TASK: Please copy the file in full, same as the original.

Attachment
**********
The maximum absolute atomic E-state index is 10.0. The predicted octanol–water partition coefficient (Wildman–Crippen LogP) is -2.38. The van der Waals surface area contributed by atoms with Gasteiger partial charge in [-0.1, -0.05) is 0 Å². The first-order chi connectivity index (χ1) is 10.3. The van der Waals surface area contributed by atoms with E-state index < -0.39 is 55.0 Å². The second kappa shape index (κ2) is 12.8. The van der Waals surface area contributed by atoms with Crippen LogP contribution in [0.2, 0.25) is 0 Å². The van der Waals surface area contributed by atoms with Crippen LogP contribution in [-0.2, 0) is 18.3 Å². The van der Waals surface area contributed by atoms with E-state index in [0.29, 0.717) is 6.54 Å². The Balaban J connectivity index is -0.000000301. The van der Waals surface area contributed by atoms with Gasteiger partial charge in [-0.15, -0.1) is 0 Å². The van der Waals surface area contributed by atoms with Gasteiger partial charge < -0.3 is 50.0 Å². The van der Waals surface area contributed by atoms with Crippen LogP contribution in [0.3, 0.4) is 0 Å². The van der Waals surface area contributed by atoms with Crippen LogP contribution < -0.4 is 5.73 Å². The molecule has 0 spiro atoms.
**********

The maximum absolute atomic E-state index is 10.0. The predicted octanol–water partition coefficient (Wildman–Crippen LogP) is -2.38. The van der Waals surface area contributed by atoms with Gasteiger partial charge in [-0.1, -0.05) is 0 Å². The first-order chi connectivity index (χ1) is 10.3. The van der Waals surface area contributed by atoms with E-state index < -0.39 is 55.0 Å². The second kappa shape index (κ2) is 12.8. The van der Waals surface area contributed by atoms with Crippen LogP contribution in [0.2, 0.25) is 0 Å². The van der Waals surface area contributed by atoms with Crippen LogP contribution in [-0.2, 0) is 18.3 Å². The van der Waals surface area contributed by atoms with E-state index in [0.29, 0.717) is 6.54 Å². The Balaban J connectivity index is -0.000000301. The van der Waals surface area contributed by atoms with Gasteiger partial charge in [-0.15, -0.1) is 0 Å². The van der Waals surface area contributed by atoms with Gasteiger partial charge < -0.3 is 50.0 Å². The van der Waals surface area contributed by atoms with Crippen LogP contribution in [0.3, 0.4) is 0 Å². The van der Waals surface area contributed by atoms with Crippen LogP contribution < -0.4 is 5.73 Å². The molecule has 0 spiro atoms.